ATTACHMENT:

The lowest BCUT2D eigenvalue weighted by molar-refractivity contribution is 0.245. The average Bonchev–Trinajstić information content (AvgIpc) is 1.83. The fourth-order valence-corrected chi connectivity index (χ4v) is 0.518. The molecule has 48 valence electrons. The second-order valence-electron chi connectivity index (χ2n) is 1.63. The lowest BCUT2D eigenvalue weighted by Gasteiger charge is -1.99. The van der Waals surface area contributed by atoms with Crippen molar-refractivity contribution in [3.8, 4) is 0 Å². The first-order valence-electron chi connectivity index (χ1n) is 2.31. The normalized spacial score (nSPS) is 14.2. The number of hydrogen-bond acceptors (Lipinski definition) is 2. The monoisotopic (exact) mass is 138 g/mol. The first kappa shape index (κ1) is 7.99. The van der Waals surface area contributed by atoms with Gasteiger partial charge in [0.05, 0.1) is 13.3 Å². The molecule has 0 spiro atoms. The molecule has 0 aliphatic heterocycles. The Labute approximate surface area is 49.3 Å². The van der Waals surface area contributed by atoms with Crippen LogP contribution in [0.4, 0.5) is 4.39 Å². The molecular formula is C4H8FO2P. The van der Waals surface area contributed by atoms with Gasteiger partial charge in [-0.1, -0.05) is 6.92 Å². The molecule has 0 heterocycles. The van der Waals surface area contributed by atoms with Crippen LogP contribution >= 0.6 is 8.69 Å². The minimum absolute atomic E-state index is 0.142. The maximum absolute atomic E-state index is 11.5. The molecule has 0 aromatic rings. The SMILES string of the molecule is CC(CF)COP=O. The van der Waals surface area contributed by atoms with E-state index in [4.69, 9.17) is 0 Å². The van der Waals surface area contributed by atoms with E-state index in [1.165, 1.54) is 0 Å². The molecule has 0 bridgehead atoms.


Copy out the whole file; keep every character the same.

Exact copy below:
The lowest BCUT2D eigenvalue weighted by molar-refractivity contribution is 0.245. The average Bonchev–Trinajstić information content (AvgIpc) is 1.83. The fourth-order valence-corrected chi connectivity index (χ4v) is 0.518. The molecule has 48 valence electrons. The second-order valence-electron chi connectivity index (χ2n) is 1.63. The lowest BCUT2D eigenvalue weighted by Gasteiger charge is -1.99. The van der Waals surface area contributed by atoms with Crippen molar-refractivity contribution in [3.8, 4) is 0 Å². The first-order valence-electron chi connectivity index (χ1n) is 2.31. The normalized spacial score (nSPS) is 14.2. The number of hydrogen-bond acceptors (Lipinski definition) is 2. The monoisotopic (exact) mass is 138 g/mol. The first kappa shape index (κ1) is 7.99. The van der Waals surface area contributed by atoms with Gasteiger partial charge in [0.05, 0.1) is 13.3 Å². The molecule has 0 spiro atoms. The molecule has 0 aliphatic heterocycles. The Labute approximate surface area is 49.3 Å². The van der Waals surface area contributed by atoms with Crippen LogP contribution in [0.4, 0.5) is 4.39 Å². The molecular formula is C4H8FO2P. The van der Waals surface area contributed by atoms with Gasteiger partial charge in [-0.1, -0.05) is 6.92 Å². The molecule has 0 heterocycles. The van der Waals surface area contributed by atoms with Crippen LogP contribution >= 0.6 is 8.69 Å². The minimum absolute atomic E-state index is 0.142. The maximum absolute atomic E-state index is 11.5. The molecule has 0 aromatic rings. The SMILES string of the molecule is CC(CF)COP=O. The van der Waals surface area contributed by atoms with E-state index in [4.69, 9.17) is 0 Å². The van der Waals surface area contributed by atoms with E-state index in [1.165, 1.54) is 0 Å². The molecule has 0 bridgehead atoms.